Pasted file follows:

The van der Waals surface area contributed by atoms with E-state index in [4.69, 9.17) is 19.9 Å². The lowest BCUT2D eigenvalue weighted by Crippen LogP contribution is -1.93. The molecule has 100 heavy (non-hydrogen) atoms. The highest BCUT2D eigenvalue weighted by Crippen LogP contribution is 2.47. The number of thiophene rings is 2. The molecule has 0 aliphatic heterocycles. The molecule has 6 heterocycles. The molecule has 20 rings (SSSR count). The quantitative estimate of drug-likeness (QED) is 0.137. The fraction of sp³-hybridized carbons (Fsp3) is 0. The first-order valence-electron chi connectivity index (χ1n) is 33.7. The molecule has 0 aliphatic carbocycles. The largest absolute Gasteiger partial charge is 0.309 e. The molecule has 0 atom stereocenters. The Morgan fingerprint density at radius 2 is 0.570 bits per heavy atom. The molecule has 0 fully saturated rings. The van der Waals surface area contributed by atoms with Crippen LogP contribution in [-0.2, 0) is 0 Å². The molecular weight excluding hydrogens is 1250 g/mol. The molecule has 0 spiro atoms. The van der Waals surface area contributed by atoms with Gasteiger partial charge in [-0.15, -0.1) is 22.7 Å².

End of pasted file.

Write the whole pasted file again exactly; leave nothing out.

The van der Waals surface area contributed by atoms with E-state index in [4.69, 9.17) is 19.9 Å². The lowest BCUT2D eigenvalue weighted by Crippen LogP contribution is -1.93. The molecule has 100 heavy (non-hydrogen) atoms. The highest BCUT2D eigenvalue weighted by Crippen LogP contribution is 2.47. The number of thiophene rings is 2. The molecule has 0 aliphatic heterocycles. The molecule has 6 heterocycles. The molecule has 20 rings (SSSR count). The quantitative estimate of drug-likeness (QED) is 0.137. The fraction of sp³-hybridized carbons (Fsp3) is 0. The first-order valence-electron chi connectivity index (χ1n) is 33.7. The molecule has 0 aliphatic carbocycles. The largest absolute Gasteiger partial charge is 0.309 e. The molecule has 0 atom stereocenters. The Morgan fingerprint density at radius 2 is 0.570 bits per heavy atom. The molecule has 0 fully saturated rings. The van der Waals surface area contributed by atoms with Crippen LogP contribution in [-0.2, 0) is 0 Å². The molecular weight excluding hydrogens is 1250 g/mol. The molecule has 0 spiro atoms. The van der Waals surface area contributed by atoms with Gasteiger partial charge in [-0.15, -0.1) is 22.7 Å².